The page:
Although setting up the spare room in my old house to be a plant nursery of sorts was very satisfying, my favorite place to experiment and play these days is in another room -- the kitchen.
The kitchen is a place bursting with the potential of new discoveries. Something so simple as adding a new spice to a dish can conjure up a whole new feel for a recipe. Switching polenta for partially ground up quinoa brings a nutty flavor to a comforting Italian dish. Inquiry is such a driving force in developing as a cook. What would happen if I added a bit of cinnamon to cannellini beans? How would a rice pudding taste if I replaced the rice with amaranth? These little investigations may develop into a new favorite dish. Or, just as easily, an almost failed project. Either way, they propel us in the right direction -- learning.
This weekend, I was in the mood for playing in the kitchen. I had just brought home a treat from the bookstore - Molly Wizenberg's delectable book A Homemade Life, It left me with a craving for something toothsome and comforting. Along the lines of a nice warm loaf of bread, warming my hand as it cools on the counter and accompanying my meals throughout the week. In addition to my yearning for bread, I wanted to be able to grind my own flour. I got so much pleasure out of potentially torturing my blender by grinding my own millet flour that I wanted to see what other flours I could make.
Also looking out at me with hope from the pantry were crystallized ginger (something that must reside somewhere in the kitchen at all times in our apartment), wonderfully soft chopped walnuts, a fresh jar of apple sauce, and a lonely banana.
In an almost trance-like state, I piled the ingredients onto the counter without more than a few seconds of thought. Then, the experimentation began. If I added all these ingredients together, what would happen? Would they form into the nourishing bread I desired, or a crumbly mess? After adding all my goodies in a large glass mixing bowl, I decided more liquid was necessary. The banana and applesauce weren't cutting it. Since I didn't have any eggs or want to use butter, I went with yogurt and a bit of milk. Then I worried that without eggs, my bread would be a dense brick. Using my trusty blender again, I blended up some flax seeds with water to make a paste. It's been a long time since I used flax to substitute egg, so I kept my fingers crossed. Note: The combination of fruit, nuts, and yogurt are not ayurvedicly recommended...but I made an exception for the sake of experimentation!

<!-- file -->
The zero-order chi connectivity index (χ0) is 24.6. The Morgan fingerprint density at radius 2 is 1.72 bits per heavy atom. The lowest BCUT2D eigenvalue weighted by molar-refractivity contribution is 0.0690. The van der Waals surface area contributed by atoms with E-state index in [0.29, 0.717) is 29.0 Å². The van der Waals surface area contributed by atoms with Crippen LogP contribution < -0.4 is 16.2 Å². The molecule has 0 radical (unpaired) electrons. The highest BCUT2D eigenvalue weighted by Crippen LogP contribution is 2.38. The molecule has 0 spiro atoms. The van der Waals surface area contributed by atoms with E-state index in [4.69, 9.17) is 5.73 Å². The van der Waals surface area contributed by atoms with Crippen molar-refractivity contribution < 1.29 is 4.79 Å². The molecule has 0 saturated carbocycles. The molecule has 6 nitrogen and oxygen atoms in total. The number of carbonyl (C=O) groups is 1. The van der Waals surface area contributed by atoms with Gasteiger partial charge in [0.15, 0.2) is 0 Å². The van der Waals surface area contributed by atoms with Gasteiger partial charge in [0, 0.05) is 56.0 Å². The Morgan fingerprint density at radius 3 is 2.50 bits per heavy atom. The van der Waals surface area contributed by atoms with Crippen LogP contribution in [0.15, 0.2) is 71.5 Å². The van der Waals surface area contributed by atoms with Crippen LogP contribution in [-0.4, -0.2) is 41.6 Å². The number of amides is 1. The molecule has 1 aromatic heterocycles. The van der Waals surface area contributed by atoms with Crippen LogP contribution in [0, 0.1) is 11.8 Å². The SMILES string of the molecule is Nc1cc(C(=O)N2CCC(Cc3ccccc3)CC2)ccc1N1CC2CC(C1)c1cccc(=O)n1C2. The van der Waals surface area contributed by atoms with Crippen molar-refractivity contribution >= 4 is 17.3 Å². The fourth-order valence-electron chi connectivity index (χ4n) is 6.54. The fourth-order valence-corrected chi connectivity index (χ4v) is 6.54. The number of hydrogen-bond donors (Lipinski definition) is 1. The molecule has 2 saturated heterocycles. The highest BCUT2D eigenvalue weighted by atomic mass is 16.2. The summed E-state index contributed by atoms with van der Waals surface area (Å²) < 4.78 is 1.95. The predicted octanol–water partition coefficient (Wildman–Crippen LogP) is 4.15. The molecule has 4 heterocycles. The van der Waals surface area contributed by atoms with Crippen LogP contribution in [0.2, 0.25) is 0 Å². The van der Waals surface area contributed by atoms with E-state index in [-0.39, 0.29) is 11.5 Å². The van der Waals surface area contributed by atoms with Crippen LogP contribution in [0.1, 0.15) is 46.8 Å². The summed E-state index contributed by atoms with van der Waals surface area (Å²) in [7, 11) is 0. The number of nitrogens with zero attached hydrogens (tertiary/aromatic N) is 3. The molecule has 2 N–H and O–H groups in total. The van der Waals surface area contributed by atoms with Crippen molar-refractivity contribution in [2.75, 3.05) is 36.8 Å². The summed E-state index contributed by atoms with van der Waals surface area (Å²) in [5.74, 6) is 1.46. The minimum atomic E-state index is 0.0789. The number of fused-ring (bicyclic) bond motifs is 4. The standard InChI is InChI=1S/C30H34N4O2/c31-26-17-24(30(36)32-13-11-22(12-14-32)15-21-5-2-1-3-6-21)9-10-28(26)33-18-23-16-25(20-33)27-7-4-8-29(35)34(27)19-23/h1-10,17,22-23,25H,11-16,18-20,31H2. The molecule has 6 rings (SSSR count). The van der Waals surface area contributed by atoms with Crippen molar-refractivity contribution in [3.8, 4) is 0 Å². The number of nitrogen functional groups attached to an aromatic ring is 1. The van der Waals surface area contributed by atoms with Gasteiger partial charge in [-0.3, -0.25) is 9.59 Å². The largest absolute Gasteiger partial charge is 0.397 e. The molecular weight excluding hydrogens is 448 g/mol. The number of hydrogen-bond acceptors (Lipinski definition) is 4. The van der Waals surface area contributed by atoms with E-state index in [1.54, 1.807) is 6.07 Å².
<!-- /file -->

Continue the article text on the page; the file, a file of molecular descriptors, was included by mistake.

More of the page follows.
While my experiments don't always turn out with such happy results, this one left my tastebuds quite content. The texture is balanced between hearty and moist, and every morsel hits you with a gamut of flavors -- sweet, nutty, and spicy. The high protein content of the flours and nuts adds to the satisfaction level of this bread.
Experiment Fruit and Nut Bread
- 1/2 cup almond flour
- 1/2 cup gluten free oatmeal flour
- 1/2 cup quinoa flour
- 1/2 cup millet flour
- 1/2 teaspoon baking soda
- 1/4 cup chopped crystallized ginger
- 1/4 cup chopped walnuts
- 1 mashed banana, about 1/2 a cup
- 1 cup applesauce, unsweetened
- 16 drops stevia
- 1/4 cup yogurt, unsweetened
- 2 tablespoons almond milk
- 6 tablespoons flax seeds blended with 8 tablespoons water